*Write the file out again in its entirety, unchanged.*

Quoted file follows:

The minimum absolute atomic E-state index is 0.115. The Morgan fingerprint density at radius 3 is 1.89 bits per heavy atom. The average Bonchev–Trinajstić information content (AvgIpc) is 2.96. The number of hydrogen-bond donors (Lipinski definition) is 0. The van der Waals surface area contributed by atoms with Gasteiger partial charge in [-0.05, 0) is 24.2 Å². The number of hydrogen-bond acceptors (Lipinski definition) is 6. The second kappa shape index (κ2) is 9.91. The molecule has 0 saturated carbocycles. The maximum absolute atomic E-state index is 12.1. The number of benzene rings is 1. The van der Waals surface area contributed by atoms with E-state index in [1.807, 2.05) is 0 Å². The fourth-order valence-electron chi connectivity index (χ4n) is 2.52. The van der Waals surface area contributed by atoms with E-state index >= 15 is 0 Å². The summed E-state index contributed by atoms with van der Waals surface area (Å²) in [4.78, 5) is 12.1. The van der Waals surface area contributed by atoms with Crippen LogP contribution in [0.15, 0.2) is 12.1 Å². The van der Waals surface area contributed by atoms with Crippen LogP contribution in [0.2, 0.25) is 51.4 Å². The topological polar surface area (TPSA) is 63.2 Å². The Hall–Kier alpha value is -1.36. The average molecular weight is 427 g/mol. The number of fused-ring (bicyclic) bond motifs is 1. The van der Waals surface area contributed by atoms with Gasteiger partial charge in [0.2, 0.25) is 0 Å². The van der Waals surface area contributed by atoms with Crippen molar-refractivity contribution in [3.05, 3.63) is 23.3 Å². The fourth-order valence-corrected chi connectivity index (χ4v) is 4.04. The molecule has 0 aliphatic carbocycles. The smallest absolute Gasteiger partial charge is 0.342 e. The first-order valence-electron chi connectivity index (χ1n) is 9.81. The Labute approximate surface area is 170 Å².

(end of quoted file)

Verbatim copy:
The minimum absolute atomic E-state index is 0.115. The Morgan fingerprint density at radius 3 is 1.89 bits per heavy atom. The average Bonchev–Trinajstić information content (AvgIpc) is 2.96. The number of hydrogen-bond donors (Lipinski definition) is 0. The van der Waals surface area contributed by atoms with Gasteiger partial charge in [-0.05, 0) is 24.2 Å². The number of hydrogen-bond acceptors (Lipinski definition) is 6. The second kappa shape index (κ2) is 9.91. The molecule has 0 saturated carbocycles. The maximum absolute atomic E-state index is 12.1. The number of benzene rings is 1. The van der Waals surface area contributed by atoms with E-state index in [1.807, 2.05) is 0 Å². The fourth-order valence-electron chi connectivity index (χ4n) is 2.52. The van der Waals surface area contributed by atoms with E-state index >= 15 is 0 Å². The summed E-state index contributed by atoms with van der Waals surface area (Å²) in [4.78, 5) is 12.1. The van der Waals surface area contributed by atoms with Crippen LogP contribution in [0.15, 0.2) is 12.1 Å². The van der Waals surface area contributed by atoms with Crippen LogP contribution in [0.2, 0.25) is 51.4 Å². The topological polar surface area (TPSA) is 63.2 Å². The Hall–Kier alpha value is -1.36. The average molecular weight is 427 g/mol. The number of fused-ring (bicyclic) bond motifs is 1. The van der Waals surface area contributed by atoms with Gasteiger partial charge in [0.2, 0.25) is 0 Å². The van der Waals surface area contributed by atoms with Crippen molar-refractivity contribution in [3.05, 3.63) is 23.3 Å². The fourth-order valence-corrected chi connectivity index (χ4v) is 4.04. The molecule has 0 aliphatic carbocycles. The smallest absolute Gasteiger partial charge is 0.342 e. The first-order valence-electron chi connectivity index (χ1n) is 9.81. The Labute approximate surface area is 170 Å².